This February, a Johns Hopkins University study found that the same region of the brain that works to understand language also works to understand music. Music, it turns out, isn't only art: It's language.
It may only have been recently proved, but brilliant minds have intuited that relationship for decades. Charles Darwin long ago asserted that natural music was the origin of human communication. In The Descent of Man, he wrote, "I cannot doubt that language owes its origins to the imitation and modification, aided by signs and gestures, of various natural sounds, the voices of other animals." Romance engulfs both humanity and the natural world, and Darwin thought that this courtship, aka that animal drive towards sexual selection, was the true beginning of musical communication, and thus language.
There's way more evidence for that than you might think. The natural world remains full of song to this day. Male humpback whales, the true crooners of the oceans, will create and sing a new and original song every year (much like country music as a genre) in hopes of attracting true love (or at least a one-night stand). Their songs can carry for miles underwater.
Similar things are found across all ecological environments. Pacific tree frogs croak in enormous choirs in hopes of attracting lady frogs, while the songs of male crickets work magic on females during their spring mating season. Meanwhile, in burrows (and laboratories), both female and male mice serenade in order to help distinguish one another. Each of these examples suggest that the Darwinian idea of music as a means of complex and intuitive communication may be exactly right.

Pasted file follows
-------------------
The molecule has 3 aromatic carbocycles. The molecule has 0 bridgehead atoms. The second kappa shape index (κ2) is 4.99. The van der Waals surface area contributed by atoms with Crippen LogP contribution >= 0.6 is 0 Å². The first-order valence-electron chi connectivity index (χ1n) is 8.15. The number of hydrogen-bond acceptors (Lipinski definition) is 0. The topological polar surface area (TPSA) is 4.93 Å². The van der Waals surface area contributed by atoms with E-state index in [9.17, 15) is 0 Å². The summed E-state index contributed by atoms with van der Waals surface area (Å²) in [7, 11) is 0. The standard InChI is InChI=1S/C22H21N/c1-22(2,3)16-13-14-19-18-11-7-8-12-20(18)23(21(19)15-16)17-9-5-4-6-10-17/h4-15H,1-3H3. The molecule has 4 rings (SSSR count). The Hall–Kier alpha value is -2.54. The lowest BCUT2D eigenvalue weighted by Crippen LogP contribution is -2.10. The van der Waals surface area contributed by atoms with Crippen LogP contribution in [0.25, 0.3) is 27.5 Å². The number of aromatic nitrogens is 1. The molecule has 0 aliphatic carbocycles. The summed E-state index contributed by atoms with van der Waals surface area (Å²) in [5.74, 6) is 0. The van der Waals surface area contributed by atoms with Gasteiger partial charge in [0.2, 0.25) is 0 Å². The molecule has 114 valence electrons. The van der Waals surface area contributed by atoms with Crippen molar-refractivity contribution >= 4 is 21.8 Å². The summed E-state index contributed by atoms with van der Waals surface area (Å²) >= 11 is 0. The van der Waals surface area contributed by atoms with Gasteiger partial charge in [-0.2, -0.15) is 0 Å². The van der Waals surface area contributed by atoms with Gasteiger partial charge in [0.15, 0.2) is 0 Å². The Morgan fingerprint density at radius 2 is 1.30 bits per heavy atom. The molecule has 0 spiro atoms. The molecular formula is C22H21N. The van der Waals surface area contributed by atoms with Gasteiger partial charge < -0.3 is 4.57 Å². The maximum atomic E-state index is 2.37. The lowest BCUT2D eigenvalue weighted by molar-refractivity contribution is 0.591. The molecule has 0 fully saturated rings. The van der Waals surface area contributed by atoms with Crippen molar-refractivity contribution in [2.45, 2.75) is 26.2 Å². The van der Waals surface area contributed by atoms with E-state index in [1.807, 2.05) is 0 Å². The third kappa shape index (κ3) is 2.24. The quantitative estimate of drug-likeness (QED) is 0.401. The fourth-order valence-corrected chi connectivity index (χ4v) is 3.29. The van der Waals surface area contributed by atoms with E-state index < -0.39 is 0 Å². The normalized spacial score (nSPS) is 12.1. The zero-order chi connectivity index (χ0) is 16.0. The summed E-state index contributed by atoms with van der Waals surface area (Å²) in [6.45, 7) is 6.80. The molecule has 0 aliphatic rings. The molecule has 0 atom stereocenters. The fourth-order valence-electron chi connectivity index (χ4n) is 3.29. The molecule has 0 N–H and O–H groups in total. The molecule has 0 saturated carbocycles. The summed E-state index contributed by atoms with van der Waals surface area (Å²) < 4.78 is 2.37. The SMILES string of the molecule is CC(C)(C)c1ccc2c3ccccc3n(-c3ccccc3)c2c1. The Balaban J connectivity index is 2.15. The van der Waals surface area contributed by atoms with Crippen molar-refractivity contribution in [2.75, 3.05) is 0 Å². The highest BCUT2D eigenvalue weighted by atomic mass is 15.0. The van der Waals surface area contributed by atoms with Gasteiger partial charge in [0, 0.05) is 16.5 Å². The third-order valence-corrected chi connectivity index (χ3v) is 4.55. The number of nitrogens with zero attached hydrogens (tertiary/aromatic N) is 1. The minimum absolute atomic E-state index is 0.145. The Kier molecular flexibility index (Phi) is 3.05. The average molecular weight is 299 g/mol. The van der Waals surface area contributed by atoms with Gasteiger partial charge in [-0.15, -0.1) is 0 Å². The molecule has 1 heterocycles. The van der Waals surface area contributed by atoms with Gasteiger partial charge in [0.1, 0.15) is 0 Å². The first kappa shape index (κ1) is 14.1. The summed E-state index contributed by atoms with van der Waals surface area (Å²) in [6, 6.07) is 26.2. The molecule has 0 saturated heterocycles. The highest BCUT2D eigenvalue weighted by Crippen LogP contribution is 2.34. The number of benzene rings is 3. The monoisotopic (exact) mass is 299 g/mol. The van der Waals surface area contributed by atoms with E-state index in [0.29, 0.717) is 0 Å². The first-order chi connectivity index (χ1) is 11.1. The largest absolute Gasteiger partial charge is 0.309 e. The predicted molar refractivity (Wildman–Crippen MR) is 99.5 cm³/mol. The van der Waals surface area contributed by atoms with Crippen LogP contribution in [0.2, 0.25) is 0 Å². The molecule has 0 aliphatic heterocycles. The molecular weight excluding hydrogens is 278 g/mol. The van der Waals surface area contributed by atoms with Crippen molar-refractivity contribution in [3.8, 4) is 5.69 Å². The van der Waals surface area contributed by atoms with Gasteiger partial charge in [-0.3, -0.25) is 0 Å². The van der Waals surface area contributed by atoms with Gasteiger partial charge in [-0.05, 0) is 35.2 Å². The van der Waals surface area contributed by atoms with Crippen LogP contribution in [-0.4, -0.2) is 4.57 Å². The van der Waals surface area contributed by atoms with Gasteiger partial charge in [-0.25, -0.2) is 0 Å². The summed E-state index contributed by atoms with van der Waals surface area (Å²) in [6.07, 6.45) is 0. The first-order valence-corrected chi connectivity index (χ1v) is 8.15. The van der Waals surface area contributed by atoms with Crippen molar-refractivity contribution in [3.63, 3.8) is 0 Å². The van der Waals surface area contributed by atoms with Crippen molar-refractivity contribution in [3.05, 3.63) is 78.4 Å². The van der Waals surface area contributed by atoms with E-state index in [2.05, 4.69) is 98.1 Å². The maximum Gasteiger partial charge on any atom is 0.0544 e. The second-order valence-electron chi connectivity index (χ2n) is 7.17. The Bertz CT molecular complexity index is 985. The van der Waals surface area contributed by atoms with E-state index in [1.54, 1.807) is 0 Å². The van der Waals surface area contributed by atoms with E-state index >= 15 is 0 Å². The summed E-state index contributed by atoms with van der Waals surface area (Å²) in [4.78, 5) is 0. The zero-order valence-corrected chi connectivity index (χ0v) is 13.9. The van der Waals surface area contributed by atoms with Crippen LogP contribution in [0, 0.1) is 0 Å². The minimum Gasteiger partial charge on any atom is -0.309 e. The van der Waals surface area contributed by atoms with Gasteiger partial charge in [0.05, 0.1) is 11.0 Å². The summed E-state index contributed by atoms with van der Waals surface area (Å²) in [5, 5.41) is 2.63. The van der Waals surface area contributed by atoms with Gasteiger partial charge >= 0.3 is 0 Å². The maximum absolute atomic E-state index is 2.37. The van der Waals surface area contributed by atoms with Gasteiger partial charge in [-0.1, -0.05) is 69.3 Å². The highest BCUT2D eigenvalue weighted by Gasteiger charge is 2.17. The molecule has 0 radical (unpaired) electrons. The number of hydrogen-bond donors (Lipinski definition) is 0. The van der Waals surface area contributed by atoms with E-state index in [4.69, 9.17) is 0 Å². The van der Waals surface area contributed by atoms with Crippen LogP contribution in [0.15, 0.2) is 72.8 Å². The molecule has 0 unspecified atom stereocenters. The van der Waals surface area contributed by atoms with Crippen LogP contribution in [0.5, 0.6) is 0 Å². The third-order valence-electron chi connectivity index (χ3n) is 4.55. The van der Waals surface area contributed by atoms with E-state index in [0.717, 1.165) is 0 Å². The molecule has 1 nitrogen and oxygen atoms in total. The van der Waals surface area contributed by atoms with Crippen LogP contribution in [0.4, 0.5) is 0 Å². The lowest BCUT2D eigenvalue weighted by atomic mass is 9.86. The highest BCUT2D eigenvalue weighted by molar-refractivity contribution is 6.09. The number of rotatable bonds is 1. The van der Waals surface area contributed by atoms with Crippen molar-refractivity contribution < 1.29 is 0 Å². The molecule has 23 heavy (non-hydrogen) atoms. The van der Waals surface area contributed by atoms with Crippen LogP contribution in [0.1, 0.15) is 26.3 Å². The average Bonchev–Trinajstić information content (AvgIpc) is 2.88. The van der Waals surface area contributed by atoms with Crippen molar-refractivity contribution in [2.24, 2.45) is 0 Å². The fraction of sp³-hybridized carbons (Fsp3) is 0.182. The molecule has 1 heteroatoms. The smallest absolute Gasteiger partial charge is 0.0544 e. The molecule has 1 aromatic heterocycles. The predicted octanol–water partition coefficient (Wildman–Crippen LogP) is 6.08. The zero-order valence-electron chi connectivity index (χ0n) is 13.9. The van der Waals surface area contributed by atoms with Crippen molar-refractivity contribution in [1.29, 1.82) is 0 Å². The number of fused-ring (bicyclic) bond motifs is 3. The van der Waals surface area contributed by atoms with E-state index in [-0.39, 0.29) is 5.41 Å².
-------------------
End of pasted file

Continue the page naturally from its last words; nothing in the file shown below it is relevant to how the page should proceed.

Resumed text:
You don't have to go to a One Direction concert to see that music is about bringing people together. But the most basic example of this is from the animal world, where musical communication is imperative to strengthening of social bonds. In the canine world, wolves howl in large groups to increase familiarity with their pack members, and also to quickly find loved ones. Even in human homes, greyhounds are known for their infectious "roo" choruses, which are a marker of contentedness and harmony.
The patterns of musical communication are so complex, though, that song can even signal different sorts of social troubles. Hyenas tend to sing within their pack, and will create individual songs with a pitch that rises in accordance with how low their social status is. They then sing their woeful tune whenever they face social conflict within a cackle (yes, that is the actual name for a pack of hyenas).
So while music may have evolved into an art for humans, it's clear that at its core it has always been about communication — about reaching from one soul to another. And even though that's the case, it's still a source of pleasure for animals. Birds across the globe greet the sun each morning with a song, antelope squirrels sing opera regardless of the season and comets hum to help pass the time. Our world will forever be full of awe-inspiring music that creates a harmonious sense of connection. Even when it sounds like this: